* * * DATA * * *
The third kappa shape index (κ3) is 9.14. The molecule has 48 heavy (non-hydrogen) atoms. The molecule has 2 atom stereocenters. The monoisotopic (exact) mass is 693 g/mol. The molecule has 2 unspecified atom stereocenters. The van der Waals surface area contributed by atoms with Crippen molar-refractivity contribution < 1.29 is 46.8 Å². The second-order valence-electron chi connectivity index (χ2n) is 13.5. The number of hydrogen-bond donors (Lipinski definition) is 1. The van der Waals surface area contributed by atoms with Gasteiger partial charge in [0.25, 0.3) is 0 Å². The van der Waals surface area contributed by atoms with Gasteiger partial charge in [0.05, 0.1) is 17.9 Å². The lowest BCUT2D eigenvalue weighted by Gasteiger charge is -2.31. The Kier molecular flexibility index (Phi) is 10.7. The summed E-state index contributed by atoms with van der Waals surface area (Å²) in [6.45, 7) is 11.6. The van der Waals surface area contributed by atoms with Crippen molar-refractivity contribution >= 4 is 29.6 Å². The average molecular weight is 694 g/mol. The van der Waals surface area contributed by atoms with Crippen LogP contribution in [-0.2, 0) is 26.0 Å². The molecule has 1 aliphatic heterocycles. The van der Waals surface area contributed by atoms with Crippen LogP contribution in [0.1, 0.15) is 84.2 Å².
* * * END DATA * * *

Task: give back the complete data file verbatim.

The third kappa shape index (κ3) is 9.14. The molecule has 48 heavy (non-hydrogen) atoms. The molecule has 2 atom stereocenters. The monoisotopic (exact) mass is 693 g/mol. The molecule has 2 unspecified atom stereocenters. The van der Waals surface area contributed by atoms with Crippen molar-refractivity contribution < 1.29 is 46.8 Å². The second-order valence-electron chi connectivity index (χ2n) is 13.5. The number of hydrogen-bond donors (Lipinski definition) is 1. The van der Waals surface area contributed by atoms with Gasteiger partial charge in [0.25, 0.3) is 0 Å². The van der Waals surface area contributed by atoms with Gasteiger partial charge in [0.05, 0.1) is 17.9 Å². The lowest BCUT2D eigenvalue weighted by Gasteiger charge is -2.31. The Kier molecular flexibility index (Phi) is 10.7. The summed E-state index contributed by atoms with van der Waals surface area (Å²) in [6.45, 7) is 11.6. The van der Waals surface area contributed by atoms with Crippen molar-refractivity contribution >= 4 is 29.6 Å². The average molecular weight is 694 g/mol. The van der Waals surface area contributed by atoms with Crippen LogP contribution in [-0.2, 0) is 26.0 Å². The molecule has 1 aliphatic heterocycles. The van der Waals surface area contributed by atoms with Crippen LogP contribution in [0.1, 0.15) is 84.2 Å².